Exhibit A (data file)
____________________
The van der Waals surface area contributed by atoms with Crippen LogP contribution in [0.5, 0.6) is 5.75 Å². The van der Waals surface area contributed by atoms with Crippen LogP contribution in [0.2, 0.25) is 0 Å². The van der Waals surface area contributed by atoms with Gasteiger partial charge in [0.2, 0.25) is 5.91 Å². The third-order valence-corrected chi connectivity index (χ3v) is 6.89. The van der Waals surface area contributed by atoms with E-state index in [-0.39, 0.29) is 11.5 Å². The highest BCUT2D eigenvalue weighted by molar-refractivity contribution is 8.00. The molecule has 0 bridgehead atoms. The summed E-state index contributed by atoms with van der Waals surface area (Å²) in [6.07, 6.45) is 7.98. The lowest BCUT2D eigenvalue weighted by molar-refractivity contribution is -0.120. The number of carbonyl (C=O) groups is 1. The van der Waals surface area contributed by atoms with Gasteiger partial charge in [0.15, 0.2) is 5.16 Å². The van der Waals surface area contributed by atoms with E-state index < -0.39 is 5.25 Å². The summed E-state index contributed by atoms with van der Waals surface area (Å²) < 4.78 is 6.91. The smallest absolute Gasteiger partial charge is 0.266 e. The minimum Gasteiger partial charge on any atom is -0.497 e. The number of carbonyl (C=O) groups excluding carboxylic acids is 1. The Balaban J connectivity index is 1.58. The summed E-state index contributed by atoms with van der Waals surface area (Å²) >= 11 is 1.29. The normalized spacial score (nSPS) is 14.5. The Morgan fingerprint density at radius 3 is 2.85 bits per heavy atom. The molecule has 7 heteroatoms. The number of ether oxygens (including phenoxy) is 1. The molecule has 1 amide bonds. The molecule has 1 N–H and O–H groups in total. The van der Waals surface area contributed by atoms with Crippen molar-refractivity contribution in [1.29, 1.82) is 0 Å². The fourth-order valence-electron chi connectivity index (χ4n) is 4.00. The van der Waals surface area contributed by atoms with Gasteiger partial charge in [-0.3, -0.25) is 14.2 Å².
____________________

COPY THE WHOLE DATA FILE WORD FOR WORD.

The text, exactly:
The van der Waals surface area contributed by atoms with Crippen LogP contribution in [0.5, 0.6) is 5.75 Å². The van der Waals surface area contributed by atoms with Crippen LogP contribution in [0.2, 0.25) is 0 Å². The van der Waals surface area contributed by atoms with Gasteiger partial charge in [0.2, 0.25) is 5.91 Å². The third-order valence-corrected chi connectivity index (χ3v) is 6.89. The van der Waals surface area contributed by atoms with E-state index in [-0.39, 0.29) is 11.5 Å². The highest BCUT2D eigenvalue weighted by molar-refractivity contribution is 8.00. The molecule has 0 bridgehead atoms. The summed E-state index contributed by atoms with van der Waals surface area (Å²) in [6.07, 6.45) is 7.98. The lowest BCUT2D eigenvalue weighted by molar-refractivity contribution is -0.120. The number of carbonyl (C=O) groups is 1. The van der Waals surface area contributed by atoms with Gasteiger partial charge in [0.15, 0.2) is 5.16 Å². The van der Waals surface area contributed by atoms with E-state index < -0.39 is 5.25 Å². The summed E-state index contributed by atoms with van der Waals surface area (Å²) < 4.78 is 6.91. The smallest absolute Gasteiger partial charge is 0.266 e. The minimum Gasteiger partial charge on any atom is -0.497 e. The number of carbonyl (C=O) groups excluding carboxylic acids is 1. The Balaban J connectivity index is 1.58. The summed E-state index contributed by atoms with van der Waals surface area (Å²) >= 11 is 1.29. The normalized spacial score (nSPS) is 14.5. The Morgan fingerprint density at radius 3 is 2.85 bits per heavy atom. The molecule has 7 heteroatoms. The number of ether oxygens (including phenoxy) is 1. The molecule has 1 amide bonds. The molecule has 1 N–H and O–H groups in total. The van der Waals surface area contributed by atoms with Crippen molar-refractivity contribution in [1.29, 1.82) is 0 Å². The fourth-order valence-electron chi connectivity index (χ4n) is 4.00. The van der Waals surface area contributed by atoms with Gasteiger partial charge in [-0.3, -0.25) is 14.2 Å².